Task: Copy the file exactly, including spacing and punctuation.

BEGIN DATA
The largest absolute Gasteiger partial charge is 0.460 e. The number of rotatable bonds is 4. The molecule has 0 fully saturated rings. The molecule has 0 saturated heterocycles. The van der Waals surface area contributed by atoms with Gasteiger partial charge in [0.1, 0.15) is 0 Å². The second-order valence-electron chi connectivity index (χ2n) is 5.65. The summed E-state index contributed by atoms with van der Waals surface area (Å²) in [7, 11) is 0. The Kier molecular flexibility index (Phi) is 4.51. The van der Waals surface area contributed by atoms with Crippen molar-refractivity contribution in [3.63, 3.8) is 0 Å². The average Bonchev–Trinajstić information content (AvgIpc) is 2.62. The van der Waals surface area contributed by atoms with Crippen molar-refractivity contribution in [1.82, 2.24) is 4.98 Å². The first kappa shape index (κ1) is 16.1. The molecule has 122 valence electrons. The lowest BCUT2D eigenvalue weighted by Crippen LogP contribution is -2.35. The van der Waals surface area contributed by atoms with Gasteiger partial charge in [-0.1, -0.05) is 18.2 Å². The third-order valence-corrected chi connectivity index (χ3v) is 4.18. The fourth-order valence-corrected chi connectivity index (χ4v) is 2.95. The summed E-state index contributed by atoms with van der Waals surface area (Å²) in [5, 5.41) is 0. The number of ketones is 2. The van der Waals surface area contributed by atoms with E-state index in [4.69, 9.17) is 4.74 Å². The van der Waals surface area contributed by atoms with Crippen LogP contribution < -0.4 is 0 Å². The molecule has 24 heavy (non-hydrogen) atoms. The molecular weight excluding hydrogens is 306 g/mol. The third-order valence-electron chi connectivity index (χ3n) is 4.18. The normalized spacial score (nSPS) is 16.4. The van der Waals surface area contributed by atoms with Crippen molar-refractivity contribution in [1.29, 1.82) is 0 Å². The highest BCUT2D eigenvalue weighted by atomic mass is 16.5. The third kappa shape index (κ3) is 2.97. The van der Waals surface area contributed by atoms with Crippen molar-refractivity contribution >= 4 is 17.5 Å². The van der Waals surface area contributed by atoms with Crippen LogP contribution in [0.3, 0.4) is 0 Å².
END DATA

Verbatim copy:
The largest absolute Gasteiger partial charge is 0.460 e. The number of rotatable bonds is 4. The molecule has 0 fully saturated rings. The molecule has 0 saturated heterocycles. The van der Waals surface area contributed by atoms with Gasteiger partial charge in [0.1, 0.15) is 0 Å². The second-order valence-electron chi connectivity index (χ2n) is 5.65. The summed E-state index contributed by atoms with van der Waals surface area (Å²) in [7, 11) is 0. The Kier molecular flexibility index (Phi) is 4.51. The van der Waals surface area contributed by atoms with Crippen molar-refractivity contribution in [3.63, 3.8) is 0 Å². The average Bonchev–Trinajstić information content (AvgIpc) is 2.62. The van der Waals surface area contributed by atoms with Crippen molar-refractivity contribution in [1.82, 2.24) is 4.98 Å². The first kappa shape index (κ1) is 16.1. The molecule has 122 valence electrons. The lowest BCUT2D eigenvalue weighted by Crippen LogP contribution is -2.35. The van der Waals surface area contributed by atoms with Gasteiger partial charge in [-0.1, -0.05) is 18.2 Å². The third-order valence-corrected chi connectivity index (χ3v) is 4.18. The fourth-order valence-corrected chi connectivity index (χ4v) is 2.95. The summed E-state index contributed by atoms with van der Waals surface area (Å²) in [5, 5.41) is 0. The number of ketones is 2. The van der Waals surface area contributed by atoms with E-state index in [4.69, 9.17) is 4.74 Å². The van der Waals surface area contributed by atoms with Crippen LogP contribution < -0.4 is 0 Å². The molecule has 24 heavy (non-hydrogen) atoms. The molecular weight excluding hydrogens is 306 g/mol. The third-order valence-electron chi connectivity index (χ3n) is 4.18. The normalized spacial score (nSPS) is 16.4. The van der Waals surface area contributed by atoms with Crippen molar-refractivity contribution in [1.29, 1.82) is 0 Å². The highest BCUT2D eigenvalue weighted by atomic mass is 16.5. The third kappa shape index (κ3) is 2.97. The van der Waals surface area contributed by atoms with Crippen molar-refractivity contribution >= 4 is 17.5 Å². The van der Waals surface area contributed by atoms with Crippen LogP contribution in [0.3, 0.4) is 0 Å².